Plenty of common foods have a level of arsenic in them. Beef, chicken, fish, shrimp, cooked spinach, and grape juice are among these. There is even arsenic in drinking water. The biggest concern, though, is the elevated level of arsenic in rice and rice products.
There are two types of arsenic: inorganic and organic. Inorganic is the more concerning of the two, as it’s considered to be more toxic and is a known carcinogen. The Food and Drug Administration associates long-term exposure to high levels of arsenic with greater risk for cancers of the skin, bladder, and lungs. It is also linked to heart disease. Furthermore, long-term exposure to low levels can change and reduce cell function, as well as increase potential development of diabetes, vascular disease, and lung disease.
Consumer Reports has recommended that people avoid eating rice and rice products. However, there are some researchers that disagree with that warning. Brown rice and wheat germ – both found to have elevated levels of arsenic – contain important compounds such as vitamin B3, niacin and folates, which aid in the elimination of arsenic in the body. Instead of completely axing these products from your diet, some researchers simply advise consumers to eat a balanced diet and, when eating rice, rinse it before and after cooking.
There has been no federal limit set on arsenic levels in food. The FDA tests for it with a program that screens for harmful substances, but when inorganic arsenic is found, it is treated on a case-by-case basis. Recently, the FDA has announced its consideration for setting a standard for arsenic in fruit juice. The EPA (Environmental Protection Agency) has a limit on quantities in drinking water; however, setting the cap at 10 parts per billion. Note that this is for public drinking water; private wells may have higher levels than this restriction.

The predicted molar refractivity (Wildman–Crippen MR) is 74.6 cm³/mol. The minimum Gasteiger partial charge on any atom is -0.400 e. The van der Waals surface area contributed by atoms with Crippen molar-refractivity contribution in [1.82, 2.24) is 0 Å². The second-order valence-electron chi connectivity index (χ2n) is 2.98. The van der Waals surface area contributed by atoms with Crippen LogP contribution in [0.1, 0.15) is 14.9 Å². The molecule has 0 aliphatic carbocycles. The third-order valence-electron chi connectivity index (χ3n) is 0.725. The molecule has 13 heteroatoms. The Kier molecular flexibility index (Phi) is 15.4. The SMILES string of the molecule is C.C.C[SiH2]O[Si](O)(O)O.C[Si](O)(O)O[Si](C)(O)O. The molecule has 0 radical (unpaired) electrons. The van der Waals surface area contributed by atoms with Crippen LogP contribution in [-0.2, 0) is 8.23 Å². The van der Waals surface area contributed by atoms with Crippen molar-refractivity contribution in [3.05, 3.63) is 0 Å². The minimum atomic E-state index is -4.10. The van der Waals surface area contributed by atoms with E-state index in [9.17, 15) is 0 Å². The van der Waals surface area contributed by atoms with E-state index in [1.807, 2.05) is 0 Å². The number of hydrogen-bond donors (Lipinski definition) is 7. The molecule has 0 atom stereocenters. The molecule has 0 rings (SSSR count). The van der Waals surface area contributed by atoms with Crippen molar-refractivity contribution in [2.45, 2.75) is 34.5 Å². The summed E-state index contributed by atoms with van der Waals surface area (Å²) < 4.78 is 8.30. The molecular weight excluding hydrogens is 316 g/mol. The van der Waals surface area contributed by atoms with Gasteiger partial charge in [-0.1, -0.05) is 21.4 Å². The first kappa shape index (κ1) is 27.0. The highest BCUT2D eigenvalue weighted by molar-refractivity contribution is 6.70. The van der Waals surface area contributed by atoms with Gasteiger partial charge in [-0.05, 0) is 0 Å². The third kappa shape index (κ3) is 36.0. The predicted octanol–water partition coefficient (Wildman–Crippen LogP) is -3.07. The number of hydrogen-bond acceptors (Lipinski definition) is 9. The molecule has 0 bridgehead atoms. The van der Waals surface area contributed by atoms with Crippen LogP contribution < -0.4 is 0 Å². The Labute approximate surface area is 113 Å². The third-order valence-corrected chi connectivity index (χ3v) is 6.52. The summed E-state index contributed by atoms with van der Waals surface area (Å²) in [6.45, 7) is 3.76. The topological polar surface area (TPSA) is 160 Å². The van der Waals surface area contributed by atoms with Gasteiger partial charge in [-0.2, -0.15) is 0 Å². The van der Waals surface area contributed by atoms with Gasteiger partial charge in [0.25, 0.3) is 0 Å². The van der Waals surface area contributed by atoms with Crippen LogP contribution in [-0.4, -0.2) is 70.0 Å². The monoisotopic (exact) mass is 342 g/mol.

It has been found that rice grown in Arkansas, Louisiana, Missouri, and Texas has higher levels of arsenic than rice grown in India, Taiwan, and California. The FDA acknowledged public concern and is hoping to find out the potential health risks and ways to minimize them.
For now, it is not recommended that consumers cross rice off their grocery lists. Rather, researchers encourage a balanced diet and to keep your ears open for further findings.
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About the author:
Ben is the editor at Benefits Of Green Tea and an avid green tea drinker. His other blogs also include: Tendig.com, a revenue sharing site that publishes unique and interesting articles.